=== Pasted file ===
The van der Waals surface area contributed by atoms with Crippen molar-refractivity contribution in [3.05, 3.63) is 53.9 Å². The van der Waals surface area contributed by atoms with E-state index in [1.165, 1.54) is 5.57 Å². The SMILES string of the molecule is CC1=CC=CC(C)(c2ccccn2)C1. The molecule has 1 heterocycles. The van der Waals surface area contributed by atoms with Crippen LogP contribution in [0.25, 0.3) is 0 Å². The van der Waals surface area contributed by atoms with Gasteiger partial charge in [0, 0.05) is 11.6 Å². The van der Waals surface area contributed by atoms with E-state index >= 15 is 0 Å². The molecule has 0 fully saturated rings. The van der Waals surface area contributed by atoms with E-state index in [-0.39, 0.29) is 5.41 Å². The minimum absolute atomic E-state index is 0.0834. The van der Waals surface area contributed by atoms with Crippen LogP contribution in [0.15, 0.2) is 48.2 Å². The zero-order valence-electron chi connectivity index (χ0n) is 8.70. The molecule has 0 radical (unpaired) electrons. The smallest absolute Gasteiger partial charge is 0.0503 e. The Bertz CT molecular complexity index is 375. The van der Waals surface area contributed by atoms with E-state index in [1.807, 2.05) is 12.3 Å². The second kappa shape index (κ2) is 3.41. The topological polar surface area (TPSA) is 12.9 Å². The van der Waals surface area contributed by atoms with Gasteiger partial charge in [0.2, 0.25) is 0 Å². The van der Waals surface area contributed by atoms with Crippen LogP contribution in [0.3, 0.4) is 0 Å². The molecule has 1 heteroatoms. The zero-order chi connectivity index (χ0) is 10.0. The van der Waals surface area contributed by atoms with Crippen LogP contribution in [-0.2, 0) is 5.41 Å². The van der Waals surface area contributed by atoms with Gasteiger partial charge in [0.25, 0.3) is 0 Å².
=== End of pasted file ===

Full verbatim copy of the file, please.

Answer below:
The van der Waals surface area contributed by atoms with Crippen molar-refractivity contribution in [3.05, 3.63) is 53.9 Å². The van der Waals surface area contributed by atoms with E-state index in [1.165, 1.54) is 5.57 Å². The SMILES string of the molecule is CC1=CC=CC(C)(c2ccccn2)C1. The molecule has 1 heterocycles. The van der Waals surface area contributed by atoms with Crippen LogP contribution in [0.25, 0.3) is 0 Å². The van der Waals surface area contributed by atoms with Gasteiger partial charge in [0, 0.05) is 11.6 Å². The van der Waals surface area contributed by atoms with E-state index >= 15 is 0 Å². The molecule has 0 fully saturated rings. The van der Waals surface area contributed by atoms with E-state index in [-0.39, 0.29) is 5.41 Å². The minimum absolute atomic E-state index is 0.0834. The van der Waals surface area contributed by atoms with Crippen LogP contribution in [0.15, 0.2) is 48.2 Å². The zero-order valence-electron chi connectivity index (χ0n) is 8.70. The molecule has 0 radical (unpaired) electrons. The smallest absolute Gasteiger partial charge is 0.0503 e. The Bertz CT molecular complexity index is 375. The van der Waals surface area contributed by atoms with E-state index in [1.807, 2.05) is 12.3 Å². The second kappa shape index (κ2) is 3.41. The topological polar surface area (TPSA) is 12.9 Å². The van der Waals surface area contributed by atoms with Gasteiger partial charge in [0.2, 0.25) is 0 Å². The van der Waals surface area contributed by atoms with Crippen LogP contribution in [0.3, 0.4) is 0 Å². The molecule has 1 heteroatoms. The zero-order chi connectivity index (χ0) is 10.0. The van der Waals surface area contributed by atoms with Crippen LogP contribution in [-0.2, 0) is 5.41 Å². The van der Waals surface area contributed by atoms with Gasteiger partial charge in [0.25, 0.3) is 0 Å².